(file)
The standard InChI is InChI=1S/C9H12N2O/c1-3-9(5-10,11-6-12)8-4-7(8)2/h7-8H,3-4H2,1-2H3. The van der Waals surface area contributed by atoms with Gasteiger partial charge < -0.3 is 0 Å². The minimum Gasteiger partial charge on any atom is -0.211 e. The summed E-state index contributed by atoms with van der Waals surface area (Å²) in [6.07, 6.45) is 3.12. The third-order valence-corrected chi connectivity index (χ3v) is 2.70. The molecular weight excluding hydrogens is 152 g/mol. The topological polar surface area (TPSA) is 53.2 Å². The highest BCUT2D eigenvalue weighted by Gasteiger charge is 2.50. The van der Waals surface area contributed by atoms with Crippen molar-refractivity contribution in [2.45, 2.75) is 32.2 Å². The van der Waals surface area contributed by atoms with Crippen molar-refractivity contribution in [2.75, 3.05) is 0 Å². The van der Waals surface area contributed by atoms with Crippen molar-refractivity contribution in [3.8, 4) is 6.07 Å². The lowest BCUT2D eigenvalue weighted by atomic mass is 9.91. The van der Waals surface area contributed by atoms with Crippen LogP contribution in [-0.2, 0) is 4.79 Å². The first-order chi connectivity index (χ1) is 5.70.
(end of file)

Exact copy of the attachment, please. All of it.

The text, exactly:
The standard InChI is InChI=1S/C9H12N2O/c1-3-9(5-10,11-6-12)8-4-7(8)2/h7-8H,3-4H2,1-2H3. The van der Waals surface area contributed by atoms with Gasteiger partial charge < -0.3 is 0 Å². The minimum Gasteiger partial charge on any atom is -0.211 e. The summed E-state index contributed by atoms with van der Waals surface area (Å²) in [6.07, 6.45) is 3.12. The third-order valence-corrected chi connectivity index (χ3v) is 2.70. The molecular weight excluding hydrogens is 152 g/mol. The topological polar surface area (TPSA) is 53.2 Å². The highest BCUT2D eigenvalue weighted by Gasteiger charge is 2.50. The van der Waals surface area contributed by atoms with Crippen molar-refractivity contribution in [2.45, 2.75) is 32.2 Å². The van der Waals surface area contributed by atoms with Crippen molar-refractivity contribution in [2.75, 3.05) is 0 Å². The van der Waals surface area contributed by atoms with Crippen molar-refractivity contribution in [3.8, 4) is 6.07 Å². The lowest BCUT2D eigenvalue weighted by atomic mass is 9.91. The van der Waals surface area contributed by atoms with Crippen LogP contribution in [-0.2, 0) is 4.79 Å². The first-order chi connectivity index (χ1) is 5.70.